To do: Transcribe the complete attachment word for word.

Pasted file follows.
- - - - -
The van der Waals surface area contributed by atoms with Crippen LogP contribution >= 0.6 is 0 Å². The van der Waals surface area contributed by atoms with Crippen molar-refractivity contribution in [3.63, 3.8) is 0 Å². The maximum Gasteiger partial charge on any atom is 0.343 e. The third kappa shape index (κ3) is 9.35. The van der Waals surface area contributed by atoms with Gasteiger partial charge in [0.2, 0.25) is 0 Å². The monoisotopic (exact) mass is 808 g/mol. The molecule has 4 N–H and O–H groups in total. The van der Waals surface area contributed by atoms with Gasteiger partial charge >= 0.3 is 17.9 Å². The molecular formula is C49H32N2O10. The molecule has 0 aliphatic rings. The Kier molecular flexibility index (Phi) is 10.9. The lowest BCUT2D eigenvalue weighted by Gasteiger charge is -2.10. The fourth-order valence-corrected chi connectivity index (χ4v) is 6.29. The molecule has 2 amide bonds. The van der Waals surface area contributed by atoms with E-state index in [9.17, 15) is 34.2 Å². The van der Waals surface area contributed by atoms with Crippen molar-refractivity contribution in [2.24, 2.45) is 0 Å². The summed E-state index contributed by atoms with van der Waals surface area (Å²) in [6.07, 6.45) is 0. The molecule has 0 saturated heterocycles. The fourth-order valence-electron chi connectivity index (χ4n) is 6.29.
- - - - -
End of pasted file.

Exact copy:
The van der Waals surface area contributed by atoms with Crippen LogP contribution >= 0.6 is 0 Å². The van der Waals surface area contributed by atoms with Crippen molar-refractivity contribution in [3.63, 3.8) is 0 Å². The maximum Gasteiger partial charge on any atom is 0.343 e. The third kappa shape index (κ3) is 9.35. The van der Waals surface area contributed by atoms with Gasteiger partial charge in [0.2, 0.25) is 0 Å². The monoisotopic (exact) mass is 808 g/mol. The molecule has 4 N–H and O–H groups in total. The van der Waals surface area contributed by atoms with Gasteiger partial charge >= 0.3 is 17.9 Å². The molecular formula is C49H32N2O10. The molecule has 0 aliphatic rings. The Kier molecular flexibility index (Phi) is 10.9. The lowest BCUT2D eigenvalue weighted by Gasteiger charge is -2.10. The fourth-order valence-corrected chi connectivity index (χ4v) is 6.29. The molecule has 2 amide bonds. The van der Waals surface area contributed by atoms with E-state index in [9.17, 15) is 34.2 Å². The van der Waals surface area contributed by atoms with Crippen molar-refractivity contribution in [2.24, 2.45) is 0 Å². The summed E-state index contributed by atoms with van der Waals surface area (Å²) in [6.07, 6.45) is 0. The molecule has 0 saturated heterocycles. The fourth-order valence-electron chi connectivity index (χ4n) is 6.29.